About the quilt & barn
View nearby attractions
- Netcher Road Covered Bridge
- Jefferson Village barn quilts walking tour
- Victorian Perambulator Museum
- Giddings Law Office, Giddings Park, East Jefferson Street
- Jefferson Depot Village, living history museum,
- Giddings Road Covered Bridge
- Jefferson Farmer’s Market, held Saturday mornings in the parking lot of the Henderson Memorial Public Library, June-October.
1681 Netcher Road, Jeferson Township.
From Route 11, exit at Route 167; go west toward Jefferson; at sign for A-tech (left side) of road, after crossing Mill Creek, turn left. Continue to sharp right turn; turn left, then go about 400 yards and turn left again, onto Netcher. Go across covered bridge and up the hill; farm is on left.
The late Mick and Kay Prochko, Covered Bridge Gardens
4X4 Corn and Beans pattern
The Prochko family has farmed along Netcher Road in Jefferson Township since 1936. Mick Prochko’s father, Michael Sr., did general farming, grew pansies for a Cleveland market and eventually found his niche in dairy. Mick followed in his father’s boot tracks, but got out of dairy in 1999, while his son, Steve, was a way at Delaware Valley College.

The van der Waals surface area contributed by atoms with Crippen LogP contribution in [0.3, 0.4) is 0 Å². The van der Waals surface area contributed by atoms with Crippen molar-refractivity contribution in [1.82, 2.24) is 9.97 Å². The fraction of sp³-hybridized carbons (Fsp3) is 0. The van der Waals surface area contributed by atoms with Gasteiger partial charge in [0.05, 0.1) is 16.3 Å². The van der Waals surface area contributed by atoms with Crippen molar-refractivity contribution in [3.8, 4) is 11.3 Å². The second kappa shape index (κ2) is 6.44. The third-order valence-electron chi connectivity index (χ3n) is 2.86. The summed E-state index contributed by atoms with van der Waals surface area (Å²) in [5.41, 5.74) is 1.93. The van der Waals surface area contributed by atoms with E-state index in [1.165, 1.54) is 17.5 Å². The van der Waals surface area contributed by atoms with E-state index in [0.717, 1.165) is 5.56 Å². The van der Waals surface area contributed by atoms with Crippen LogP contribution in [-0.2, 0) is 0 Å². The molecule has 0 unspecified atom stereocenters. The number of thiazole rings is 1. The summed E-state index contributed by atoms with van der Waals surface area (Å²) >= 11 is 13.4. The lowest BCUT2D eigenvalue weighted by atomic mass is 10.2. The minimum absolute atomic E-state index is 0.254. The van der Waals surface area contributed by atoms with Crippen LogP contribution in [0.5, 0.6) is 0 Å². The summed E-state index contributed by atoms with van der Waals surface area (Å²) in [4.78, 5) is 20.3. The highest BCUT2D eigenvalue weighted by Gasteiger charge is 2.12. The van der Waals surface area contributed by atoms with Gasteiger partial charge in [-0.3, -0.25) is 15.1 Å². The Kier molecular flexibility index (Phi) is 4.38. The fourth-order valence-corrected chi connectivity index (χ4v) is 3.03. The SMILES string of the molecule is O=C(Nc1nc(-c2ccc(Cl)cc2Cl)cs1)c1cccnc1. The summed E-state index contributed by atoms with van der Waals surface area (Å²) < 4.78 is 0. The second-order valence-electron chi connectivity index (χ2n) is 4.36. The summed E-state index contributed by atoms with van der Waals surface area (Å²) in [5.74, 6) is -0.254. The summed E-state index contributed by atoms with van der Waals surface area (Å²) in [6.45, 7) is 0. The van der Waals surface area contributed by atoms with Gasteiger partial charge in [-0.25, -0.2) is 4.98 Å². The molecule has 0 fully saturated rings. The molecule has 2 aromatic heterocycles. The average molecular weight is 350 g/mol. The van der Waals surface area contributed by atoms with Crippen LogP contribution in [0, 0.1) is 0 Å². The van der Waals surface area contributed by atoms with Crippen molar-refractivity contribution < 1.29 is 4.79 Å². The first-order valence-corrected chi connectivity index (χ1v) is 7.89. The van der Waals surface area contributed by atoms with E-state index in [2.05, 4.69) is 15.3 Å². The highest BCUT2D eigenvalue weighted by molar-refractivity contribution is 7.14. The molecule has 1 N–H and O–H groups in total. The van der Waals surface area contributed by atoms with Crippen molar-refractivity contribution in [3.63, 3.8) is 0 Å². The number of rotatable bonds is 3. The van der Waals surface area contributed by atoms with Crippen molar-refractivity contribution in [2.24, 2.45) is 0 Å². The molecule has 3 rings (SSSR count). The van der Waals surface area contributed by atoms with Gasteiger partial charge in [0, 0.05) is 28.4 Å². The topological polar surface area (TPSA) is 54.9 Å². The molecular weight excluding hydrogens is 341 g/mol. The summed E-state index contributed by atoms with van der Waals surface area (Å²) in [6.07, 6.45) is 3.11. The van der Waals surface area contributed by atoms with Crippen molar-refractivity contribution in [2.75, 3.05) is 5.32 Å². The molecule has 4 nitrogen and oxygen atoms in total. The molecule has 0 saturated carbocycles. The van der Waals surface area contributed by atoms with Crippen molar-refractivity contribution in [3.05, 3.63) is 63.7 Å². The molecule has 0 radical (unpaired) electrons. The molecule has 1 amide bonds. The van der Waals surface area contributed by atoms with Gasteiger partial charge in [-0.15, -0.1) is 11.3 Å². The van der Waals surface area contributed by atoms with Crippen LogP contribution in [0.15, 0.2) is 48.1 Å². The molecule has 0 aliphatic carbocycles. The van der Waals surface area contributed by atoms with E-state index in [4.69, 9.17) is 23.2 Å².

It was about that time Steve shared with his parents what had become a successful venture for the parents of some of his peers at college. They were converting their former dairy farms to truck farms that grew vegetables, for which there was a strong market in nearby metropolitan areas. In 2000 Mick and his wife Kay planted 100 pepper and 100 tomato plants and get into the truck farm business.
It was a substantial investment: drainage tile had to be installed in the fields, equipment purchased and barns revamped for vegetable cleaning, packaging and storage. Several days a week, a member of the family had to rise early, drive to an urban farmer’s market, sell their produce, tell their story and build relationships.
They signed up partners for a community supported agriculture (CSA), in which the consumer makes an annual investment in the farm by paying for a growing-season worth of fresh produce up front.
Today, Kay and their son Steve operate Covered Bridge Gardens, which has CSA customers from Avon Lake to Erie, Pa. They sell at markets in Cleveland and Ashtabula Harbor, and grow more than 60 different vegetables. Mick and Kay discovered that their land was especially well suited for growing popcorn, and they grow enough so they can offer it year around. More than 25 acres are in vegetable production at the farm.
Operated by the family — Kay and son Steve — with hired seasonal assistance, Covered Bridge Gardens is redefining agriculture in Ashtabula County, which is ideally situated between three major metropolitan areas. Several other vegetable growers have followed their example and are successfully converting their farms to capitalize on the locavore food movement.
Read more about the farm’s long history here.